Lateral chest radiograph of Swyer-James syndrome m Lateral chest radiograph of Swyer-James syndrome may demonstrate some of the features of emphysema.

CT scan

High-resolution CT (HRCT) scanning is more sensitive than standard chest radiography. HRCT scanning is highly specific for diagnosing emphysema and outlines bullae that are not always observed on radiographs. A CT scan is indicated when the patient is being considered for a surgical intervention such as bullectomy or lung-volume reduction surgery. A CT scan is not indicated in the routine care of patients with COPD.

Note the images below.

A CT scan shows emphysematous bullae in upper lobe A CT scan shows emphysematous bullae in upper lobes.
Diffuse emphysema secondary to cigarette smoking. Diffuse emphysema secondary to cigarette smoking.
A CT scan showing severe emphysema and bullous dis A CT scan showing severe emphysema and bullous disease.
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Other Tests

Pulmonary function tests

These measurements are necessary for the diagnosis of obstructive airway disease and for assessments of its severity. In addition, spirometry is helpful for assessing responses to treatment and disease progression.

Forced expiratory volume in 1 second (FEV1) is a reproducible test and is the most common index of airflow obstruction. Lung volume measurements show an increase in total lung capacity, functional residual capacity, and residual volume. The vital capacity is decreased.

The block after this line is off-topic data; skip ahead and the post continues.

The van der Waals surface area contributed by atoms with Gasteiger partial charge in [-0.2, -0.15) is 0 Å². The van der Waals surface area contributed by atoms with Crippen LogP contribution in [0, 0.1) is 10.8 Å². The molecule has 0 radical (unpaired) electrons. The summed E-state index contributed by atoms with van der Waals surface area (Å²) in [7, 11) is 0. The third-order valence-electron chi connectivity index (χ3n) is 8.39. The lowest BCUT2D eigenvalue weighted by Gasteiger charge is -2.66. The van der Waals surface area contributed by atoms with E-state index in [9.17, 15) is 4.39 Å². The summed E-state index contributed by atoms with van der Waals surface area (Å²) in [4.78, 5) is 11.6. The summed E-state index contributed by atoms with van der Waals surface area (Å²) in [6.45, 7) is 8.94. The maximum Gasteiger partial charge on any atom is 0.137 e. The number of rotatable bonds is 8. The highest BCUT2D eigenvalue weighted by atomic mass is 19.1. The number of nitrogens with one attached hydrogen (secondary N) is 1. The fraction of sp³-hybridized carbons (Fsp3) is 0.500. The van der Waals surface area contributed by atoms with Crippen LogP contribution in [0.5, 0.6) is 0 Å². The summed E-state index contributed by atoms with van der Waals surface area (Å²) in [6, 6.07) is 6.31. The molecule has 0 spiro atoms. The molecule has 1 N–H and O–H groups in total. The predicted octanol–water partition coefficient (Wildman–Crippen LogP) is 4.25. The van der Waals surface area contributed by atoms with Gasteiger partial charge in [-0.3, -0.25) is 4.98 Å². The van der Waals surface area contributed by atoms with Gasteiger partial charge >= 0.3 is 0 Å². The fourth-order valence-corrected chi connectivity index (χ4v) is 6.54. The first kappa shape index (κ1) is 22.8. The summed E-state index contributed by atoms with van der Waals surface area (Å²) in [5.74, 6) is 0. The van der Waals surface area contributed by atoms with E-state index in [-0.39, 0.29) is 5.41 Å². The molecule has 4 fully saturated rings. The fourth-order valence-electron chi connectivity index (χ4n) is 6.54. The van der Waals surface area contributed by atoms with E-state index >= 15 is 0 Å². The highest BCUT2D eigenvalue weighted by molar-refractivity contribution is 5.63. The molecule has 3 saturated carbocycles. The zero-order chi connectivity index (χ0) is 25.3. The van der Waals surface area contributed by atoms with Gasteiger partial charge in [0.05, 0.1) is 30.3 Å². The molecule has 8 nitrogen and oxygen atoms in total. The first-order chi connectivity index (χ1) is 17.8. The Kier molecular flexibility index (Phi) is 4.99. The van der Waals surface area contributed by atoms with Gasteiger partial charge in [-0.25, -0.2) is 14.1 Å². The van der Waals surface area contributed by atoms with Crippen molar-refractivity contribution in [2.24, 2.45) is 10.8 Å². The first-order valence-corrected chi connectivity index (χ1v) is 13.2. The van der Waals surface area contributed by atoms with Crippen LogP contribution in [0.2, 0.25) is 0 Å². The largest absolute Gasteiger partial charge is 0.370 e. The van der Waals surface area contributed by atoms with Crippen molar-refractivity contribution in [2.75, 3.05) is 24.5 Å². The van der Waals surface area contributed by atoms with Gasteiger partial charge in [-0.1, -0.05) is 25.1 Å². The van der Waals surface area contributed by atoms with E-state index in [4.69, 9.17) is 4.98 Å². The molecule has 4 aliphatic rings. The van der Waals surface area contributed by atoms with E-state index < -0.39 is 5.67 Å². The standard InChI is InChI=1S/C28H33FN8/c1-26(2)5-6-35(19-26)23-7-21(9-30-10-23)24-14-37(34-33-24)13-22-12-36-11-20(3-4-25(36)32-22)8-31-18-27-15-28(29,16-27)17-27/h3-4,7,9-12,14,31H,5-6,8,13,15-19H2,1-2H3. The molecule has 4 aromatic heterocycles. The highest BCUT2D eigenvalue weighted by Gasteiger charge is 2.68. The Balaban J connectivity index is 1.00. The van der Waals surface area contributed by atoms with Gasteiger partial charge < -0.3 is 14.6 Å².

DLCO is decreased in proportion to the severity of emphysema.

Lung mechanics and gas exchange worsen during acute exacerbations.

As many as 30% of patients have an increase in FEV1 of 15% or more after inhalation of a bronchodilator. The absence of bronchodilator response does not justify withholding bronchodilator therapy. Studies have shown that most patients with emphysema and COPD will have a small but significant degree of reversibility of airflow obstruction (defined as 12% and at least 200 mL improvement in the FEV1).

Note the images below.

Pressure-volume curve is drawn for a patient with Pressure-volume curve is drawn for a patient with restrictive lung disease and obstructive disease and is compared to healthy lungs.
Flow-volume curve of lungs with emphysema shows ma Flow-volume curve of lungs with emphysema shows marked decrease in expiratory flows, hyperinflation, and air trapping (patient B) compared to a patient with restrictive lung disease, who has reduced lung volumes and preserved flows (patient A).
Forced expiratory volume in 1 second (FEV1) can be Forced expiratory volume in 1 second (FEV1) can be used to evaluate the prognosis in patients with emphysema. The benefit of smoking cessation is shown here because the deterioration in lung function parallels that of a nonsmoker, even in late stages of the disease.
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Staging

The FEV1 is used to stage the severity of COPD. It is normalized as a percentage of predicted for healthy controls. The following Global Initiative for Chronic Obstructive Lung Disease staging system is widely used (note that the postbronchodilator FEV1 is used):

  • Stage I (mild) - FEV 1 of 80% or more of predicted
  • Stage II (moderate) - FEV 1 of less than 80% and 50% or more of predicted
  • Stage III (severe) - FEV 1 less than 50% and 30% or more of predicted
  • Stage IV (very severe) - FEV 1 less than 30% of predicted or FEV 1 less than 50% and chronic respiratory failure

Respiratory failure is defined as a PaO2 less than 60 mm Hg (kPa 8.0) or a PaCO2 higher than 50 mm Hg (kPa 6.7).